Straight outta KHS

The Office of Juvenile Justice and Delinquency shows a steady decrease in crime between 1980 and 2012. The overall juvenile arrest rate in 2012 was 38 percent lower than in 1980. In 2010, 394 million arrests were made for people between the ages of 10 and 18. In 2010, juvenile arrests still made up 14 percent of the overall arrests in the United States, according to the National Center for Children in Poverty.

Throughout the past three years, KHS has received 1,075 calls for police service. The crime rate for KHS students has remained constant from 2012 to 2015 as well. The same types of crimes have been committed every year.

According to ABC News, experts link teen crime rates to an underdeveloped teenage brain. In 2005 for this reason, the death penalty was outlawed for crimes committed before the age of 18. The article states that in recent years, brain scans have given “biological backing” to teen behavior. The frontal lobes of the brain control decision making abilities and impulse control. The frontal lobes do not mature until the age of 25, providing reason for teens to commit crimes.

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The time I stole

During Christmas break of last year, John* and his friends had a competition to see who could safely steal the most items with the highest value, he said. John stole a Black Diamond USB charger, which cost around $120. John said this was a successful strategy because he went for a smaller item of a higher value.

“It sort of became like a sport eventually, which I know is kind of crazy to say, but that was the point,” he said. “There were specific things we would steal, because we knew they would rack up more points.”

The sport continued after their trip to the sporting goods store. The group continued different stores such as Walgreens, stealing less valuable items just for fun, generally things between 30 and $60. The fun ended when one of his friends decided to continue the theft, going out on his own to the same sporting goods store.

“Once someone got caught, I think it just kind of scared everyone into not doing it again.”

An employee spotted him putting a phone case in his pocket, but did not act until he saw him go out to his car. The employee saw his license plate, and reported it to the police. When he arrived at home, the police were waiting. The store pressed no charges. However, another friend was put on probation as a punishment from his parents. The probation will not end until November; if he is caught committing a crime before that time he will be arrested. No one else was caught, but all parents were informed. They have not stolen since.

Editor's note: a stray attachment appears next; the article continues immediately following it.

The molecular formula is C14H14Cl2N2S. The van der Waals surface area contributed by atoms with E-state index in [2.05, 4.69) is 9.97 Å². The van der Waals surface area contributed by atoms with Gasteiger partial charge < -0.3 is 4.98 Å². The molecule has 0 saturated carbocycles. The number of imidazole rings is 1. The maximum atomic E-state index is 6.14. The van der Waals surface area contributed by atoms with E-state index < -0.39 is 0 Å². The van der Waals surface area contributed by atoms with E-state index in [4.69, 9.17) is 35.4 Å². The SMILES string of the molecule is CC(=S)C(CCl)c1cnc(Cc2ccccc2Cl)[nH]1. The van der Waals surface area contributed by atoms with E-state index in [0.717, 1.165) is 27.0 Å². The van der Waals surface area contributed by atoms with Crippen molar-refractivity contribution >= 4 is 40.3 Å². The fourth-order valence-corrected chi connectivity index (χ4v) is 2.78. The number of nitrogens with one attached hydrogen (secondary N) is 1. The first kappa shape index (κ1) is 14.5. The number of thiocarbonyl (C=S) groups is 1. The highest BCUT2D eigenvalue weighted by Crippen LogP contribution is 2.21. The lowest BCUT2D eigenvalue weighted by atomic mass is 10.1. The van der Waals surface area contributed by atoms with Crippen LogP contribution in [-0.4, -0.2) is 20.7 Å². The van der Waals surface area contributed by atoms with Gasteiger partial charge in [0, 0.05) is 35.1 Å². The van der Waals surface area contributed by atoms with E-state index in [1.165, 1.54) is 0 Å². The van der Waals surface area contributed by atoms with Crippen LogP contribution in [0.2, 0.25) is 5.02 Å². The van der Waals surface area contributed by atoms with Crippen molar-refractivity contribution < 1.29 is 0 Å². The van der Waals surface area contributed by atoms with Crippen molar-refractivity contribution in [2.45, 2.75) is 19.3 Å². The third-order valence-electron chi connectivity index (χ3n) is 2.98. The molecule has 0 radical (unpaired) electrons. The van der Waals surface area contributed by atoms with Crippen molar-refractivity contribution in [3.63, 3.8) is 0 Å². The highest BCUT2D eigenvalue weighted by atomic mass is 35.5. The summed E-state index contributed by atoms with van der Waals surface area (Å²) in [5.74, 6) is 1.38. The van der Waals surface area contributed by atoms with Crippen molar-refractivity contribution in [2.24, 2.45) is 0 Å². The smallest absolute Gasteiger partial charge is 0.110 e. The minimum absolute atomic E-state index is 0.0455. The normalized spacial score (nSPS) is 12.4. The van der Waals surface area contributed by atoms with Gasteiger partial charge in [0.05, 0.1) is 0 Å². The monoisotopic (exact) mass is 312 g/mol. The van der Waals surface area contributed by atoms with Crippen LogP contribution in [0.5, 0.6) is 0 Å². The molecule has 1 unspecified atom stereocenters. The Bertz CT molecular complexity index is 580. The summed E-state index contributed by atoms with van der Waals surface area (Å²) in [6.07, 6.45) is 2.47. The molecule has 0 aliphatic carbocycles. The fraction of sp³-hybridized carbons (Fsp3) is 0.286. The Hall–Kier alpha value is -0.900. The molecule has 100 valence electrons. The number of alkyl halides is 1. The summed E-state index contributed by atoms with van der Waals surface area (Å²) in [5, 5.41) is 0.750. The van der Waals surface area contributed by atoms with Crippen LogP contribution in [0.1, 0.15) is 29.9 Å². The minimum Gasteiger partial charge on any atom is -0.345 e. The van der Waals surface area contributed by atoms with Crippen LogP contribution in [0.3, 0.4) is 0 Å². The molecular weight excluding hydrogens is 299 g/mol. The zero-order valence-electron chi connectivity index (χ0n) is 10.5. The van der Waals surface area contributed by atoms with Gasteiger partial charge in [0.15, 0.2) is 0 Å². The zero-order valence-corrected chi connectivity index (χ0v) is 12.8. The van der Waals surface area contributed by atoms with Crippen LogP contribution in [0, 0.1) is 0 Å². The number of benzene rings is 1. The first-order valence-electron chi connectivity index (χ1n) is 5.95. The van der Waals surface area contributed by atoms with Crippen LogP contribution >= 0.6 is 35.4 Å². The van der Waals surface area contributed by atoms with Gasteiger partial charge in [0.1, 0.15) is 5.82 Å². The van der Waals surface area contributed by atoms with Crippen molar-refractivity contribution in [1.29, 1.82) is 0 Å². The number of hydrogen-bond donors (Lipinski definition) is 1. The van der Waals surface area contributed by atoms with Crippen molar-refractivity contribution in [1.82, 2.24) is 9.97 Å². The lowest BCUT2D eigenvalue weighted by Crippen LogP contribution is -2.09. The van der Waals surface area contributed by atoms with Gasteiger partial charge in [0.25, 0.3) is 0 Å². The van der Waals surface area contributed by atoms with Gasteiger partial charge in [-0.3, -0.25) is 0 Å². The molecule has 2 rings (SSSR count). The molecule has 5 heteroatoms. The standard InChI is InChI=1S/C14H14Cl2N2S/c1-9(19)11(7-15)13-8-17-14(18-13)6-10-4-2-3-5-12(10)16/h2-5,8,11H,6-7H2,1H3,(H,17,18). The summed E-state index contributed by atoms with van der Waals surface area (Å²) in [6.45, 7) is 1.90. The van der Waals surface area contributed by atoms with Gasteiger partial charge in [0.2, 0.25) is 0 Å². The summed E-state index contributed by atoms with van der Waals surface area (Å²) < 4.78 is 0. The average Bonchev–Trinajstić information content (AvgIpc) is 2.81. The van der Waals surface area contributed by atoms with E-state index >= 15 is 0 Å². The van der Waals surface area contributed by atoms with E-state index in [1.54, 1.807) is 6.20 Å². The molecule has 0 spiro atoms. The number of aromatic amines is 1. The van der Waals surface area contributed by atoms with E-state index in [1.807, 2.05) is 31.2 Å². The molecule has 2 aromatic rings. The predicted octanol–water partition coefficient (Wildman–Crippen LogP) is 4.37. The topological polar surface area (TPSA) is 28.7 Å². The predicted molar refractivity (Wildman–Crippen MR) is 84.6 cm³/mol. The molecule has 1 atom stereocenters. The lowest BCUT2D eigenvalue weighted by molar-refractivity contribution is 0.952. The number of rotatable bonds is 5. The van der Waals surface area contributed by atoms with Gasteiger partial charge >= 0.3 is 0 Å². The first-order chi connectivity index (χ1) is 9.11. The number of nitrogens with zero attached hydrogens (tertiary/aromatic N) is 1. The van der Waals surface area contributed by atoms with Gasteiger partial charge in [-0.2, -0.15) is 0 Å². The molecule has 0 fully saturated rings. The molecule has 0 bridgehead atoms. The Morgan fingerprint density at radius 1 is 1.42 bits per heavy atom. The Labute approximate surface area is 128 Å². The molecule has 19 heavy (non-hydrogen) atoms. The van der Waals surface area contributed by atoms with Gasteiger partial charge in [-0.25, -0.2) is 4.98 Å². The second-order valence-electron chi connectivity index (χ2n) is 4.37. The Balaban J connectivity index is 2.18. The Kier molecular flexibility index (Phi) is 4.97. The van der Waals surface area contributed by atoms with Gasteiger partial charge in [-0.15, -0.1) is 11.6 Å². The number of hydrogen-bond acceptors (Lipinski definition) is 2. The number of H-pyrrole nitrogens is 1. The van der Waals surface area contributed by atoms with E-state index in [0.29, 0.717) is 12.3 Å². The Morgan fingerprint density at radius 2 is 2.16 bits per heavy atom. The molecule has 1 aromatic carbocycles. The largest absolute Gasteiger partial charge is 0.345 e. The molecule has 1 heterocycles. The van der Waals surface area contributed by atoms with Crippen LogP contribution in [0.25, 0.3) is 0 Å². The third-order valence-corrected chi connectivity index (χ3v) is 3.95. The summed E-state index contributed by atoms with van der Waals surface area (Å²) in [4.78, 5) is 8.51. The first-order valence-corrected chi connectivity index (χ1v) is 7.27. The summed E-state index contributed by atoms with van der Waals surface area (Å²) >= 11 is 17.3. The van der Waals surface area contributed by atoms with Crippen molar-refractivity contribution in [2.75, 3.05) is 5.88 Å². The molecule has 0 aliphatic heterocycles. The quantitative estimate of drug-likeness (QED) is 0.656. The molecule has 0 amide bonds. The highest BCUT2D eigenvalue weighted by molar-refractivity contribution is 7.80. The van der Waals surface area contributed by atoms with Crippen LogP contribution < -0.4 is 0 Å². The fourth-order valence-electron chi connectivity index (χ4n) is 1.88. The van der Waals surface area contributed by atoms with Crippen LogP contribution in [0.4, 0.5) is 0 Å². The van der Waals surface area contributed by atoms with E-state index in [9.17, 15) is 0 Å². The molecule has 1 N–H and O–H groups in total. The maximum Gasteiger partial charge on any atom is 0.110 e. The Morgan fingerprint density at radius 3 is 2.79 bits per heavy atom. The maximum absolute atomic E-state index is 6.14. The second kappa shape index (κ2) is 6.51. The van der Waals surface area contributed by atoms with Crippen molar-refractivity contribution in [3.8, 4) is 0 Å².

“The funny thing is that we’re all, I don’t want to say ‘good kids’, but none of us have really done any crazy stuff before,” John said. “Once someone got caught, I think it just kind of scared everyone into not doing it again.”

John faced no legal punishment, but he had to show his parents everything he stole, and earn all the money back to pay for what he took. He was grounded until summer. He also had to personally return all items to the store owners and pay them back for it. He said all the store owners were very kind, and appreciated that he brought back the items and apologized.

“I think they appreciate it when someone confesses and brings it back and repays them, even though it doesn’t make it okay,” John said. “It doesn’t right the wrong, but I still think it was a good choice [to bring the items back].”

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He said he did not feel that bad about what he did to the stores and their owners because he was just trying to have fun. He never thought of it as doing something that would negatively affect someone else, and he knows he did not steal anything valuable enough to make an impact on their livelihood.

“Whenever I did it, it was more just for the thrill of trying not to get caught,” John said. “It felt more like an activity I was doing with my friends rather than a crime.”

Still, he has not continued to steal, and he does not think he will again. He said he does not want to trouble his parents anymore, and the fun is not worth the consequences.

“If I do get caught ever, I know it would really frustrate my parents and I’ve been at ends with my parents for a while,” John said. “I don’t want to frustrate them anymore. I want to make it easy for them.”

John is one of the 6.75 million juvenile shoplifters in the United States according to the National Association for Shoplifting Prevention.

*Name has been changed.